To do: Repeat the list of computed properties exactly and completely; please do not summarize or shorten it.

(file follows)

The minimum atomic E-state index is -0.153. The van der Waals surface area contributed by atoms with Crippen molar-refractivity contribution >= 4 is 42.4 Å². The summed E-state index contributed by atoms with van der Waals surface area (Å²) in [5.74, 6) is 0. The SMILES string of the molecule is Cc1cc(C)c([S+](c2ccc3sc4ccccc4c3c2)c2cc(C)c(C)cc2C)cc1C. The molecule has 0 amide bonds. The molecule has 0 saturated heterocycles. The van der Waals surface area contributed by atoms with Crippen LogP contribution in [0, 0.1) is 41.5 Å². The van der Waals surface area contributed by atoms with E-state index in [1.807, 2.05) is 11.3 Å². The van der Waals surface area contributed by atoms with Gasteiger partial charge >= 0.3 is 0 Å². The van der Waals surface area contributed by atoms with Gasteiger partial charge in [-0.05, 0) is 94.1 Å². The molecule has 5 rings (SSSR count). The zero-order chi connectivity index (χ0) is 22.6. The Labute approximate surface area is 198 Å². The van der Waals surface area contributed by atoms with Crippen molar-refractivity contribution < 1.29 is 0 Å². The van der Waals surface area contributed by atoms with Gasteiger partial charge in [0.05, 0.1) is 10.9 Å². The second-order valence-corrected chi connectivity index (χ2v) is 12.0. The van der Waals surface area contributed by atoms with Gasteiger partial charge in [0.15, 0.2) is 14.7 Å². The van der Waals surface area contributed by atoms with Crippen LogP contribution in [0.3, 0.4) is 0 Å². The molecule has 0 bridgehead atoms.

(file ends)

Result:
The minimum atomic E-state index is -0.153. The van der Waals surface area contributed by atoms with Crippen molar-refractivity contribution >= 4 is 42.4 Å². The summed E-state index contributed by atoms with van der Waals surface area (Å²) in [5.74, 6) is 0. The SMILES string of the molecule is Cc1cc(C)c([S+](c2ccc3sc4ccccc4c3c2)c2cc(C)c(C)cc2C)cc1C. The molecule has 0 amide bonds. The molecule has 0 saturated heterocycles. The van der Waals surface area contributed by atoms with Crippen LogP contribution in [0, 0.1) is 41.5 Å². The van der Waals surface area contributed by atoms with E-state index in [1.807, 2.05) is 11.3 Å². The van der Waals surface area contributed by atoms with Gasteiger partial charge >= 0.3 is 0 Å². The van der Waals surface area contributed by atoms with Gasteiger partial charge in [-0.05, 0) is 94.1 Å². The molecule has 5 rings (SSSR count). The zero-order chi connectivity index (χ0) is 22.6. The Labute approximate surface area is 198 Å². The van der Waals surface area contributed by atoms with Crippen molar-refractivity contribution < 1.29 is 0 Å². The van der Waals surface area contributed by atoms with Gasteiger partial charge in [0.05, 0.1) is 10.9 Å². The second-order valence-corrected chi connectivity index (χ2v) is 12.0. The van der Waals surface area contributed by atoms with Gasteiger partial charge in [0.15, 0.2) is 14.7 Å². The van der Waals surface area contributed by atoms with Crippen LogP contribution in [0.3, 0.4) is 0 Å². The molecule has 0 bridgehead atoms.